Gillian Anderson Wants to Know Your Spiciest Sexual Fantasies
Gillian Anderson is calling on all women to divulge their most intimate sexual desires for her upcoming book.
Anderson is creating a book tentatively titled, "Dear Gillian," reminiscent of the classic 1970s bestseller "My Secret Garden," written by Nancy Friday, in which the author chronicled the anonymous sexual fantasies of women, something rarely talked about at the time, much less documented.
Most commonly known for her iconic '90s role as hard-nosed FBI agent Dana Scully on "The X-Files," the award-winning actor now plays a cheeky sex therapist, and divorced mother with her own spicy love life, on the hit series "Sex Education," which is currently streaming on Netflix. The British dramedy, which is set to begin production on its fourth season, highlights the complicated lives of students, parents and staff members while they navigate the world of sexual intimacy.
'Take that, Thunderdick'
Based on the first season of the show, it appears as if Anderson's life, at least in part, is imitating art. Her character, Dr. Jean F. Milburn, also embarked on her own literary challenge early on in the series.
"Yes, I'm writing a book, you f--k," Anderson's character comically said in season one.
(The "Sex Education" script requires the actor who played straight-faced Scully to say salty one-liners like, "Take that, Thunderdick.")
Anderson laid out her plea for women of all ages, genders and sexual identities to share their secretive sex lives in a Feb. 1 article she wrote for the Guardian newspaper.
"I want women across the world, and all of you who identify intrinsically as women now—queer, heterosexual and bisexual, nonbinary, transgender, polyamorous—all of you, old and young, whatever your religion, and married, single or other, to write to me and tell me what you think about when you think about sex," Anderson wrote.
The star assured all submissions will remain anonymous.
"As Friday wrote in her original introduction, 'In trying to understand what it is to be a woman, neither nationality nor class helps define us so much as the honesty of our feelings about ourselves and our desires,'" Anderson wrote. "Let’s create an era-defining text that cuts right to the heart of what it is to be a woman today. A book that will hopefully inspire women for generations to come."
The 1970s revolutionary book, she said, revealed "the sex we have in our head may be more stimulating than the physical nuts and bolts of any coupling, no matter how hot.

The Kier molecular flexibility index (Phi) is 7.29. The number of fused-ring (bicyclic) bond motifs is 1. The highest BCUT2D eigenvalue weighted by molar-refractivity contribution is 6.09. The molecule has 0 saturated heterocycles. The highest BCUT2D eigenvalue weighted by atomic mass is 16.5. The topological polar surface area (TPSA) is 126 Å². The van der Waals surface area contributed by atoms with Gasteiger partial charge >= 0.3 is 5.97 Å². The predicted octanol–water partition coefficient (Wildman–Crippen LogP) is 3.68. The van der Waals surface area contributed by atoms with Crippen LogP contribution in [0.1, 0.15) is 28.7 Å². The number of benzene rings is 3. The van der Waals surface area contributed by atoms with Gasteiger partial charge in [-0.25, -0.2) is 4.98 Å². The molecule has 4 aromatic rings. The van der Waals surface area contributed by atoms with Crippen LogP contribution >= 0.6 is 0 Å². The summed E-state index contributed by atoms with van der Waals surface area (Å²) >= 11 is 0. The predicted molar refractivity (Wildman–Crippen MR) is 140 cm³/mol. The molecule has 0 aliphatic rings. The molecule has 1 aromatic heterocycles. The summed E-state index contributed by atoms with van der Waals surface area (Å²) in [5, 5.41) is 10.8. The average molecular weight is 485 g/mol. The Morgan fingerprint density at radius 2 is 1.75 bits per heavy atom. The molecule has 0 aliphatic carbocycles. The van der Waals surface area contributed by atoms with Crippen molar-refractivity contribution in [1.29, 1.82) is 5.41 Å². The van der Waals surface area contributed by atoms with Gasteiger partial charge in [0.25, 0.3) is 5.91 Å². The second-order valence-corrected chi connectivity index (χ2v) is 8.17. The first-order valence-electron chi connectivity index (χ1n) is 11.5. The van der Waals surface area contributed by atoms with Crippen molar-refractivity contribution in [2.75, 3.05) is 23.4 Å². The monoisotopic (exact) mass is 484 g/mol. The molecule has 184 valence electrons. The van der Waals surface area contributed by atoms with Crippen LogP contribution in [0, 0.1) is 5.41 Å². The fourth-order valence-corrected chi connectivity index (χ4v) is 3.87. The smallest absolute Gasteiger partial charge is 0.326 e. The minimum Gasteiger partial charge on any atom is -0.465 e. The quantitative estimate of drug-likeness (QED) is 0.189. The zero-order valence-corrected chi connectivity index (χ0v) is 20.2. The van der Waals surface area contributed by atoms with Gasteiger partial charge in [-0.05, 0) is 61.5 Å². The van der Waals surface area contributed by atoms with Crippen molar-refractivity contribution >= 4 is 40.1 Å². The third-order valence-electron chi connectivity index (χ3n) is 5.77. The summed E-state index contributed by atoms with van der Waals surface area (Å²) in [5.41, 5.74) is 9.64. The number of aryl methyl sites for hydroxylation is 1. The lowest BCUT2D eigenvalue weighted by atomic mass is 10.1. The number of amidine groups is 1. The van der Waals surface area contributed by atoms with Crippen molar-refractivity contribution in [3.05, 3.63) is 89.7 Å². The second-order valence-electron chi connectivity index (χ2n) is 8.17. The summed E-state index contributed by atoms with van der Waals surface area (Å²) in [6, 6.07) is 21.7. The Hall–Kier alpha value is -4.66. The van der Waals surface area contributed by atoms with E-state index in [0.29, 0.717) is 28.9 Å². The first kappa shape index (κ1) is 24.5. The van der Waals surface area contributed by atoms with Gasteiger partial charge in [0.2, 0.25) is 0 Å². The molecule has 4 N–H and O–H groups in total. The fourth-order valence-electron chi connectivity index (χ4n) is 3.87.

"Untrammelled by internalized social constraints, self-consciousness, or perhaps the fear of freaking our partner out, in our imagination we can indulge in our deepest, dirtiest desires," Anderson wrote.
'Let’s create an era-defining text that cuts right to the heart of what it is to be a woman today.'
The star hopes to facilitate another honest conversation with women about sex in the year 2023, half a century after Friday's book first hit American bookshelves in 1973. In researching her role as Dr. Milburn on "Sex Education," Anderson said she picked up a copy of Friday's "My Secret Garden" to read for the first time.
"Its unfiltered and painful honesty shook me," she wrote about the book. "What struck me also, with more than a little sadness, was the strong note of sexual frustration that many of these women in the '70s expressed (despite the revolution!). The experience of women was still such that what they wanted was not necessarily what they were getting. Many had never experienced an orgasm."
In Friday's book, women admitted they had never told another soul about their sexual fantasies, much less their partners.
"Again and again, these women confessed the fear that they alone had such fantasies, and uttered a heartbreaking cry of relief at being able to finally express them," Anderson wrote.
Anderson said she will be writing, and submitting, her own anonymous letter about her thoughts on sex for her new book.
"Fifty years on, the boundaries have been erased, no more so than in our own sexuality: BDSM, the modern meaning of gender, etc., anything is up for grabs," she wrote in the Guardian. "Are women still the silent sex? I suppose that is one of the things we’re going to find out. I’m hoping your voices from diverse nationalities and backgrounds will shed light on just how far we have come since 1973."
Anyone interested in sharing their sexual stories anonymously with Anderson may visit deargillian.com. Submissions will be accepted until midnight Feb. 28.